I have a long function, as seen below:

hash_correct = hashlib.md5(salt + password)).digest().encode("base64")

I'd like to split it up into two lines but am not sure of the correct way to do this in Python?



The coding guidelines limiting length of lines is there, in part, to make the code more readable. In your case of chained method calls, the meaning is not clear. You should pick some temporary variable names for the intermediate values so that a reader of the code can understand the chain easily.

One example might be:

safe_md5 = hashlib.md5(salt + password)
crypto_hash = safe_md5.digest()
hash_correct = crypto_hash.encode('base64')

This leads the reader down a garden path to understanding. Very little is lost in performance, and the additional code is all added for purpose.

  • I think you're missing an invocation on the .digest function, but other than that, very good answer. – bcherry Mar 31 '10 at 4:25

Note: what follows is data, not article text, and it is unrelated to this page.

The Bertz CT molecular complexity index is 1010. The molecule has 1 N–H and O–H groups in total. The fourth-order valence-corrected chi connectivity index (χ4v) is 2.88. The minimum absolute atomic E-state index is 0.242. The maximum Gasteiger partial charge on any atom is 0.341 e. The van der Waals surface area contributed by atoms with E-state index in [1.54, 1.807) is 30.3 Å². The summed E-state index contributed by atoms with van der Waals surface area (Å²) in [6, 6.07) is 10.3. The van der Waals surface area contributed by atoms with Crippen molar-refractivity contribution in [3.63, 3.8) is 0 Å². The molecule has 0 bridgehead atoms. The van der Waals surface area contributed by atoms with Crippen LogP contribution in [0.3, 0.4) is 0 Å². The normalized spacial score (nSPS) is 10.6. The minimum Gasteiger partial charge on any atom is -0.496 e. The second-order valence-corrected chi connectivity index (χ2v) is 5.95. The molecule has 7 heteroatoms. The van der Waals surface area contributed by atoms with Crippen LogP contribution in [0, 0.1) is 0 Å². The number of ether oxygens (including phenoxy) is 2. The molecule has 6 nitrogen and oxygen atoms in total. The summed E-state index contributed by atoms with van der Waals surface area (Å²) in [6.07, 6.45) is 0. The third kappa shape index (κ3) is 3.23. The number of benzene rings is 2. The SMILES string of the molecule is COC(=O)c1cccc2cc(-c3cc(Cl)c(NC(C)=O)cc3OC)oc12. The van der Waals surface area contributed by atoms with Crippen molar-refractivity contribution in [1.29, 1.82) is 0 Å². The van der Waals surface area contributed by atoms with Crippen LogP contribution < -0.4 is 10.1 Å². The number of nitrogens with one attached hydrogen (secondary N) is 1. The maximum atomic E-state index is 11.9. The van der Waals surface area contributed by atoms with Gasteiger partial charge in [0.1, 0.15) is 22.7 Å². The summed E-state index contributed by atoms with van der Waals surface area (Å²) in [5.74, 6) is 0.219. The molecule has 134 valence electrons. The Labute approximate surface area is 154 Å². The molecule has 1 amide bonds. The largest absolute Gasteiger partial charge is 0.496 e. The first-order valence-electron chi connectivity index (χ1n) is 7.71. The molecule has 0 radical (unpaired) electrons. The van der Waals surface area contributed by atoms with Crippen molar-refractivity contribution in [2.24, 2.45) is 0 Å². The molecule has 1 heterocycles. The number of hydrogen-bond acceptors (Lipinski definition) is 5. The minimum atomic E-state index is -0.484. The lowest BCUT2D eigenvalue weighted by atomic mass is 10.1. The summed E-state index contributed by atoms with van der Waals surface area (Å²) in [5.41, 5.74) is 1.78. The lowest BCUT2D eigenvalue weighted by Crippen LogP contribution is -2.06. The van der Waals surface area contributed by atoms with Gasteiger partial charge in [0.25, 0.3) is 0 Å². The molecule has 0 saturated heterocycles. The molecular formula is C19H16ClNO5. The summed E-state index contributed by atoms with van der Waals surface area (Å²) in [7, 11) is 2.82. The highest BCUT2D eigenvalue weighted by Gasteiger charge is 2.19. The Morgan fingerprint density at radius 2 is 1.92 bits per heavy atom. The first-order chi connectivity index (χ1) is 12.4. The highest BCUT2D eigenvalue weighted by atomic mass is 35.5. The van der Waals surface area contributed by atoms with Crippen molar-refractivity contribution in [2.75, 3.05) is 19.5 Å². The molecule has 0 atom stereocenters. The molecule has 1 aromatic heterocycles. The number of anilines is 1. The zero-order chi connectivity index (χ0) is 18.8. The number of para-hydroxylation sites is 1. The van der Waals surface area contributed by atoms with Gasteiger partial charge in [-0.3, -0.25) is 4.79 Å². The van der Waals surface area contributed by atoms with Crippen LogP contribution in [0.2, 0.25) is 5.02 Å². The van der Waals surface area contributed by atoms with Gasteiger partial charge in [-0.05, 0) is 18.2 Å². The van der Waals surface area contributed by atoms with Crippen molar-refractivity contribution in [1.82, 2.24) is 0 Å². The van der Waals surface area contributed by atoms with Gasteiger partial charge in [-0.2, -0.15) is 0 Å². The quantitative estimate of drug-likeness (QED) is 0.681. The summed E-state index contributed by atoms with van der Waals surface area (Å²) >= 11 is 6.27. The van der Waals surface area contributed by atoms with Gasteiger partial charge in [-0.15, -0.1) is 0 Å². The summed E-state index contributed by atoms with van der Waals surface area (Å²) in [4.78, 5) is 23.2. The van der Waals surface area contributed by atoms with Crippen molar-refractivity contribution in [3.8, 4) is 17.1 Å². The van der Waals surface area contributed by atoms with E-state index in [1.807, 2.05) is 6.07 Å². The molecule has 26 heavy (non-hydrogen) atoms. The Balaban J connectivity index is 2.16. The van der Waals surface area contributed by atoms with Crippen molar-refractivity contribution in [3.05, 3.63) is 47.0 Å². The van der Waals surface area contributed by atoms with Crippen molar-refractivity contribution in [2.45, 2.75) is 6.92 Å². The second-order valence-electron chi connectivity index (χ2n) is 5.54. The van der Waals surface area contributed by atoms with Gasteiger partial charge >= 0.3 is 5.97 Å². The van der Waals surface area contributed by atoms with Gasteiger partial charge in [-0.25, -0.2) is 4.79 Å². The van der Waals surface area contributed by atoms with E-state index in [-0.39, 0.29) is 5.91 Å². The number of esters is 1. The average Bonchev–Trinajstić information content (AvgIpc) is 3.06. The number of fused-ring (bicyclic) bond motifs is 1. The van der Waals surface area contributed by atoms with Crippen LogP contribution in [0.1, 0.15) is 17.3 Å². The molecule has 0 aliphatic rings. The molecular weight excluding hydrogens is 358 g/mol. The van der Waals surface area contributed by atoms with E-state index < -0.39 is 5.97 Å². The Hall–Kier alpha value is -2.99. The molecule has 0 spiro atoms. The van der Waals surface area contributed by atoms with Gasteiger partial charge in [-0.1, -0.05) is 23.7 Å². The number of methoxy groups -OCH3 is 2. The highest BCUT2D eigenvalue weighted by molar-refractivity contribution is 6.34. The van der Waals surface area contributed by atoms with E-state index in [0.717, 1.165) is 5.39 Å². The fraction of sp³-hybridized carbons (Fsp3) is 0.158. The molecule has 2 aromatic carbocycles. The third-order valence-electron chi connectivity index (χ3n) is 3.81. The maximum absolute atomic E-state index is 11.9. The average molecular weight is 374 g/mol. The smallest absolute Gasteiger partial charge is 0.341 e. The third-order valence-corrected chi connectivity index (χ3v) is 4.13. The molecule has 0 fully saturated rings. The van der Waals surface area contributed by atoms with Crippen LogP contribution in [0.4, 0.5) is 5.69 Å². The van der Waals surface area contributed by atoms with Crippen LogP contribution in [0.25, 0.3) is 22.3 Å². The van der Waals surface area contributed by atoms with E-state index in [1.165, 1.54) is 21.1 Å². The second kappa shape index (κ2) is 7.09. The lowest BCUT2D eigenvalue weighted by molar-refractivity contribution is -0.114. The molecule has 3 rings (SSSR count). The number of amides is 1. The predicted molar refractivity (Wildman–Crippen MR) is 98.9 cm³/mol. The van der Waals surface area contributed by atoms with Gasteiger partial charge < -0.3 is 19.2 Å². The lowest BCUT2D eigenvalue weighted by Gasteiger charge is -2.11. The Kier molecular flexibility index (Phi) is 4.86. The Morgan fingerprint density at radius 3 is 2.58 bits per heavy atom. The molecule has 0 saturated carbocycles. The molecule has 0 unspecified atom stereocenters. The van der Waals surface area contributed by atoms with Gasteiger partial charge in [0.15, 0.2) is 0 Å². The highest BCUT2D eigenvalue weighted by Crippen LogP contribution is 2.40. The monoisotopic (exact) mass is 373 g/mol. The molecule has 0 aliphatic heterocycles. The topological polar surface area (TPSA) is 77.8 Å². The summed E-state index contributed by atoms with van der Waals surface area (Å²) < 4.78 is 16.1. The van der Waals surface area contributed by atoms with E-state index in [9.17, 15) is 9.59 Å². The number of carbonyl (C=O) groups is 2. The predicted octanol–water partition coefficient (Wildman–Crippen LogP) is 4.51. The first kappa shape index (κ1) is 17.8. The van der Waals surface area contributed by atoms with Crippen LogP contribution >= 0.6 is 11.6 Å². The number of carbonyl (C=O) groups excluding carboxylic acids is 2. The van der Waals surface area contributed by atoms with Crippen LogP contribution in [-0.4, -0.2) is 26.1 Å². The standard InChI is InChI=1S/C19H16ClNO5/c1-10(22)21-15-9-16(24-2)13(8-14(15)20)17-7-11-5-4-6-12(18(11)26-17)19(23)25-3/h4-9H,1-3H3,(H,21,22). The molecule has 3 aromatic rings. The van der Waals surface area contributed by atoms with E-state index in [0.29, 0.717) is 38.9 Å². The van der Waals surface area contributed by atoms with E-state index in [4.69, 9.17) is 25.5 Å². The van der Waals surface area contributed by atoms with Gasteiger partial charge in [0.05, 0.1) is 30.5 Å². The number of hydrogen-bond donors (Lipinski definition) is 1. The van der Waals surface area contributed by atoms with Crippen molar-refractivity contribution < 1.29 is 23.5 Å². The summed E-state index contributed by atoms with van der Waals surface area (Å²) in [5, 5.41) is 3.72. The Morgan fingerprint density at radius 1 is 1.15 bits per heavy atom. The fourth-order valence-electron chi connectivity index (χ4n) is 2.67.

• This was really helpful. Thank you! – ensnare Mar 31 '10 at 4:43
  • little lost in runtime performance, maybe but not having any scope operator all those intermediate variables will live for the duration of the function, if they happen to need large memory, all the worse. – dashesy Jan 24 '14 at 0:00

Prefer Charles Merram's answer, but I thought this worth noting as working but ugly and to be discouraged. Because '.' is a lexical delimiter, the following worked:

>>> 'abc def' . split()
['abc', 'def']
>>> 'abc def' . \
... split()
['abc', 'def']
>>> sys.version
'2.6.4 (r264:75706, Dec  7 2009, 18:45:15) \n[GCC 4.4.1]'

but don't do that.

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